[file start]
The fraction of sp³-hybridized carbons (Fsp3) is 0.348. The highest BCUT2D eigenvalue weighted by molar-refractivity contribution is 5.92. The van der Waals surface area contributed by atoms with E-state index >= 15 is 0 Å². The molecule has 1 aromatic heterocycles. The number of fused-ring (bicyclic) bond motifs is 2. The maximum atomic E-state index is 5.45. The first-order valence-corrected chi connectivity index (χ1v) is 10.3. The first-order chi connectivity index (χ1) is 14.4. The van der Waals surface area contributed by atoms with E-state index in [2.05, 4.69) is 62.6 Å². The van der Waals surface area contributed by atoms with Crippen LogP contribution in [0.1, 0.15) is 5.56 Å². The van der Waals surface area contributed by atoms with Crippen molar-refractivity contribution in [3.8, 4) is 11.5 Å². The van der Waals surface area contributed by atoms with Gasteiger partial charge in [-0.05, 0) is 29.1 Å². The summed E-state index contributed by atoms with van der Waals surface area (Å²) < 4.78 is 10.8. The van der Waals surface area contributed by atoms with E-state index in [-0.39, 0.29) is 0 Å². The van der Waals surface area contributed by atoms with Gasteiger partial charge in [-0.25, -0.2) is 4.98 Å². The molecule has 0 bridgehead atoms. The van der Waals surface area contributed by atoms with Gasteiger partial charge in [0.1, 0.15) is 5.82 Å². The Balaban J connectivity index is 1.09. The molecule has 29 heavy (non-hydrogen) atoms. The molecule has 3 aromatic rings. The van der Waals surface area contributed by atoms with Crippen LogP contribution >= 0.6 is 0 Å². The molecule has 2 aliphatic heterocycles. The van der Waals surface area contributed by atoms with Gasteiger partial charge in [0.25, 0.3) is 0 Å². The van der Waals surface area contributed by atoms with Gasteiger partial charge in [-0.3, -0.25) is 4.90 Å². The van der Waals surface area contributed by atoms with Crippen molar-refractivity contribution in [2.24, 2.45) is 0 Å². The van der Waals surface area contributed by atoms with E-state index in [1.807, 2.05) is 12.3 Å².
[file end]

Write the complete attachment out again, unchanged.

The fraction of sp³-hybridized carbons (Fsp3) is 0.348. The highest BCUT2D eigenvalue weighted by molar-refractivity contribution is 5.92. The van der Waals surface area contributed by atoms with E-state index >= 15 is 0 Å². The molecule has 1 aromatic heterocycles. The number of fused-ring (bicyclic) bond motifs is 2. The maximum atomic E-state index is 5.45. The first-order valence-corrected chi connectivity index (χ1v) is 10.3. The first-order chi connectivity index (χ1) is 14.4. The van der Waals surface area contributed by atoms with E-state index in [2.05, 4.69) is 62.6 Å². The van der Waals surface area contributed by atoms with Crippen LogP contribution in [0.1, 0.15) is 5.56 Å². The van der Waals surface area contributed by atoms with Crippen molar-refractivity contribution in [3.8, 4) is 11.5 Å². The van der Waals surface area contributed by atoms with Gasteiger partial charge in [-0.05, 0) is 29.1 Å². The summed E-state index contributed by atoms with van der Waals surface area (Å²) < 4.78 is 10.8. The van der Waals surface area contributed by atoms with E-state index in [-0.39, 0.29) is 0 Å². The van der Waals surface area contributed by atoms with Gasteiger partial charge in [-0.25, -0.2) is 4.98 Å². The molecule has 0 bridgehead atoms. The van der Waals surface area contributed by atoms with Gasteiger partial charge in [0.1, 0.15) is 5.82 Å². The Balaban J connectivity index is 1.09. The molecule has 29 heavy (non-hydrogen) atoms. The molecule has 3 aromatic rings. The van der Waals surface area contributed by atoms with Crippen LogP contribution >= 0.6 is 0 Å². The molecule has 2 aliphatic heterocycles. The van der Waals surface area contributed by atoms with Gasteiger partial charge in [0.25, 0.3) is 0 Å². The van der Waals surface area contributed by atoms with Gasteiger partial charge in [-0.3, -0.25) is 4.90 Å². The van der Waals surface area contributed by atoms with Crippen molar-refractivity contribution in [2.24, 2.45) is 0 Å². The van der Waals surface area contributed by atoms with E-state index in [1.807, 2.05) is 12.3 Å².